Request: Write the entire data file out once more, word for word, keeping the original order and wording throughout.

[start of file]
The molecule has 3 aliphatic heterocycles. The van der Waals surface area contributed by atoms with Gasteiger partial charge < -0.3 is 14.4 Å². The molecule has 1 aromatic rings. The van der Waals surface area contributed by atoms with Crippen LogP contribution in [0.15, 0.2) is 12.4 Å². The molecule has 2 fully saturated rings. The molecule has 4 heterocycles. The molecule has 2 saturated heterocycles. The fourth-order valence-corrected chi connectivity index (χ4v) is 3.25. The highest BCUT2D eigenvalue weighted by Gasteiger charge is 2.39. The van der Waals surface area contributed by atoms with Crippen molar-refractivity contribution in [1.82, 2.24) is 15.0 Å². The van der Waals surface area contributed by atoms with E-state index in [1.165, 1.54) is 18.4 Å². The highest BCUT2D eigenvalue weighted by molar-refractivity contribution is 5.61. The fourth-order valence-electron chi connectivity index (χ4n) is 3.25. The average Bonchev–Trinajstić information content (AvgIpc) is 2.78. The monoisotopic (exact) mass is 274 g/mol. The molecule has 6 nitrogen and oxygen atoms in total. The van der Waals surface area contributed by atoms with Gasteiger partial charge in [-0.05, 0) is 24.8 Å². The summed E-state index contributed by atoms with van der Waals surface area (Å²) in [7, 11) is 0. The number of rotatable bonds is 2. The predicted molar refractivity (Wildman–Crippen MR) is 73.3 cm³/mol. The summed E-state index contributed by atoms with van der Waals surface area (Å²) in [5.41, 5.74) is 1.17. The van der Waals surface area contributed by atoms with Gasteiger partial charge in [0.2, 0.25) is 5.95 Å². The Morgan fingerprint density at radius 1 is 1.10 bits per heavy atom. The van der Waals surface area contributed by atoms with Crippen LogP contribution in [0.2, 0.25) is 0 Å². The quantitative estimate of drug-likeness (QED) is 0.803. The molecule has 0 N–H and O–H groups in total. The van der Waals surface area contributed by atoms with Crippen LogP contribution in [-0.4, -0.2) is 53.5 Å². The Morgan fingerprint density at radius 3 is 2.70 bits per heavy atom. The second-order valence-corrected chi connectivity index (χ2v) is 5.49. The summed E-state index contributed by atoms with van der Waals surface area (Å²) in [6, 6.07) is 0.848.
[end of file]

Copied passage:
The molecule has 3 aliphatic heterocycles. The van der Waals surface area contributed by atoms with Gasteiger partial charge < -0.3 is 14.4 Å². The molecule has 1 aromatic rings. The van der Waals surface area contributed by atoms with Crippen LogP contribution in [0.15, 0.2) is 12.4 Å². The molecule has 2 fully saturated rings. The molecule has 4 heterocycles. The molecule has 2 saturated heterocycles. The fourth-order valence-corrected chi connectivity index (χ4v) is 3.25. The highest BCUT2D eigenvalue weighted by Gasteiger charge is 2.39. The van der Waals surface area contributed by atoms with Crippen molar-refractivity contribution in [1.82, 2.24) is 15.0 Å². The van der Waals surface area contributed by atoms with E-state index in [1.165, 1.54) is 18.4 Å². The highest BCUT2D eigenvalue weighted by molar-refractivity contribution is 5.61. The fourth-order valence-electron chi connectivity index (χ4n) is 3.25. The average Bonchev–Trinajstić information content (AvgIpc) is 2.78. The monoisotopic (exact) mass is 274 g/mol. The molecule has 6 nitrogen and oxygen atoms in total. The van der Waals surface area contributed by atoms with Gasteiger partial charge in [-0.05, 0) is 24.8 Å². The summed E-state index contributed by atoms with van der Waals surface area (Å²) in [7, 11) is 0. The number of rotatable bonds is 2. The predicted molar refractivity (Wildman–Crippen MR) is 73.3 cm³/mol. The summed E-state index contributed by atoms with van der Waals surface area (Å²) in [5.41, 5.74) is 1.17. The van der Waals surface area contributed by atoms with Gasteiger partial charge in [0.2, 0.25) is 5.95 Å². The Morgan fingerprint density at radius 1 is 1.10 bits per heavy atom. The van der Waals surface area contributed by atoms with Crippen LogP contribution in [0.2, 0.25) is 0 Å². The quantitative estimate of drug-likeness (QED) is 0.803. The molecule has 0 N–H and O–H groups in total. The van der Waals surface area contributed by atoms with Crippen LogP contribution in [-0.4, -0.2) is 53.5 Å². The Morgan fingerprint density at radius 3 is 2.70 bits per heavy atom. The second-order valence-corrected chi connectivity index (χ2v) is 5.49. The summed E-state index contributed by atoms with van der Waals surface area (Å²) in [6, 6.07) is 0.848.